Please note, David Long, that I was referring exclusively to democratic governments – the whole idea of which is to deliver to its citizens what they need, crave for and are happiest with.

In world history, of course, democracy is an atypical form of government – but also the much more common authoritarian rulers (or ruling families) mostly tried to please their peoples. If they didn’t, people would soon rebel and somehow find another strongman to follow.

My question is whether democracies will survive the tyranny they are exerting on citizens at present. Will there soon be “a Caesar crossing river Rubicon” to give us the sort of governance we want??

Last edited 13 days ago by Andy Espersen
Reply to  Andy Espersen
July 27, 2022 12:23 am

“actually only meaningless strings of numbers.”

There are no real numbers for the future climate
No data.
Just unproven theories that include a few wild guessed “numbers”
that few people even know, but government bureaucrat scientists
“say so” (about a coming climate crisis), and that’s good enough for them.

The claim that the average temperature increased +2 degrees C.
since the late 1880s does not support the predictions of climate doom.
The predictions are for a much faster rate of warming that has never happened,
in spite of 50 years of such predictions.
.

Richard Page
Reply to  Andy Espersen
July 27, 2022 9:46 am

I think you need to seperate governments controlled by those that truly represent their constituents from those of career politicians who seem to only represent themselves and some desperate need to cling to power. Politician should never have been a career path; there should be a requirement for experience in other fields away from politics first.

Steve Case
July 27, 2022 1:44 am

Kip, neither you nor anybody in the comments mentioned the IPCC’s Global Warming Potential numbers. You know, CH4 is 86 times more powerful than CO2 at trapping heat, N2O is 265 times more powerful, and CClF3 is 13,900 times more powerful than CO2 at trapping heat.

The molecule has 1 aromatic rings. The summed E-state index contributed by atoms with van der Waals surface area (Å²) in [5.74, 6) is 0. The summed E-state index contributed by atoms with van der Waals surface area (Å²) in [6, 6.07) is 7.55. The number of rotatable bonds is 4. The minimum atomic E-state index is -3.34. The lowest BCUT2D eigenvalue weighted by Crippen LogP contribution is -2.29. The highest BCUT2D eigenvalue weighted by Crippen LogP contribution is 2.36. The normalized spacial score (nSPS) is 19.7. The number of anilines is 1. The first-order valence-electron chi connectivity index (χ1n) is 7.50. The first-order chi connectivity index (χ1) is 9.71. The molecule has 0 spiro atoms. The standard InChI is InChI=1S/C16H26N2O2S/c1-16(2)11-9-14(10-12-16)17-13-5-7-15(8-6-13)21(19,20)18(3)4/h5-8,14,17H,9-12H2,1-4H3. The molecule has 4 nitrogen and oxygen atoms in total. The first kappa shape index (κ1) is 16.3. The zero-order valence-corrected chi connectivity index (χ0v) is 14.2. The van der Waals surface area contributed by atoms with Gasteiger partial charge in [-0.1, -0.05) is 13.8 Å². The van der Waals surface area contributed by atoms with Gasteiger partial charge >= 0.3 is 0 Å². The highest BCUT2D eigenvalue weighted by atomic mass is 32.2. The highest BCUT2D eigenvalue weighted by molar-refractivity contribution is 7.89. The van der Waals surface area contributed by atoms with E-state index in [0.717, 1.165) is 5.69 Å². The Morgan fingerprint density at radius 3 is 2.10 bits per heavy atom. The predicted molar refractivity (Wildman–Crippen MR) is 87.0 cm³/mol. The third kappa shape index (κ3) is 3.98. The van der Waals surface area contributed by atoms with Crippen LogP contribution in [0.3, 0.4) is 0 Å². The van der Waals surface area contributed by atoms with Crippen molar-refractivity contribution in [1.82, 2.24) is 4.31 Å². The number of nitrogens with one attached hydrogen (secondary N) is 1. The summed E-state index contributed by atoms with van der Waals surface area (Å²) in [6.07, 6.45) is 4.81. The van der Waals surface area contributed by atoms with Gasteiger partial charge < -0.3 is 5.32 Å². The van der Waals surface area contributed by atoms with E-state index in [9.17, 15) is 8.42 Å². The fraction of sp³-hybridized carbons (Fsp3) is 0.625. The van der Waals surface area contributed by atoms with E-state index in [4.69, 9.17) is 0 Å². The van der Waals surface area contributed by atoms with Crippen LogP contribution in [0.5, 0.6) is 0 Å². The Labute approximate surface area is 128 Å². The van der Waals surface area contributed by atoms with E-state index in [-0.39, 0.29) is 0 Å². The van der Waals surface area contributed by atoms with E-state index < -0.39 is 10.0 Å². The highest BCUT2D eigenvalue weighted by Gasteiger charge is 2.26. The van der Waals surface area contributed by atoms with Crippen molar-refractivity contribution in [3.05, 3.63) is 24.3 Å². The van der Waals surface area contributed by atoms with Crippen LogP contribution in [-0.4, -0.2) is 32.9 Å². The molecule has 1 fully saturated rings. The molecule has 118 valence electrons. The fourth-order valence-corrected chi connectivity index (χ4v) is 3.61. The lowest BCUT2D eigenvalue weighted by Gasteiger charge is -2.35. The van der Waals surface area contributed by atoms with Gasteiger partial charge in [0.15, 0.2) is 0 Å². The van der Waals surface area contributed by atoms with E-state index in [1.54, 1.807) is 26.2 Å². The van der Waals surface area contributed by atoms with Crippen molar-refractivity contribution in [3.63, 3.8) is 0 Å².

And nowhere will you find an answer to how much warming those compounds will actually run up global temperatures over the next 100 years.

David Blenkinsop
Reply to  Steve Case
July 27, 2022 1:59 am

Now the scary part is if someone comes up with a compound so bad that way,that a single escaped molecule would raise the whole planet’s temperature by about 25 degrees C or so!

(Probably it would flip the Earth’s magnetic field, triple the hurricanes, and cause all the volcanoes to go off as well).

Mark BLR
Reply to  Steve Case
July 27, 2022 4:54 am

… the IPCC’s Global Warming Potential numbers. You know, CH4 is 86 times more powerful than CO2 at trapping heat, N2O is 265 times more powerful

You clearly have not seen the most recent AR6 (WG-I) report.

N2O has been bumped up to a GWP(-20) of 273.

“Fossil” methane molecules (e.g. leaking from a pipeline) now have a GWP of 82.5.

“Non-fossil” CH4 (e.g. from melting permafrost), however, now has a GWP of 79.7.

Ain’t “(Climate) Science” wonderful ?

Screenshot_AR6-Final_Table-7-15_CH4.png
Clyde Spencer
Reply to  Mark BLR
July 27, 2022 11:07 am

How does the atmosphere, or rather the up-welling IR, know the difference between “fossil” and “non-fossil methane”?

Mark BLR
Reply to  Clyde Spencer
July 28, 2022 3:23 am

How does the atmosphere, or rather the up-welling IR, know the difference between “fossil” and “non-fossil methane”?

The only thing the IPCC says about that particular “minor detail” is the bald assertion (on page 1017) :

Contributions to CO2 formation are included for methane depending on whether or not the source originates from fossil carbon, thus methane from fossil fuel sources has slightly higher emissions metric values than that from non-fossil sources.

I would not presume to advance a conjecture of my own in this specific domain.

Last edited 12 days ago by Mark BLR
Clyde Spencer
Reply to  Steve Case
July 27, 2022 11:03 am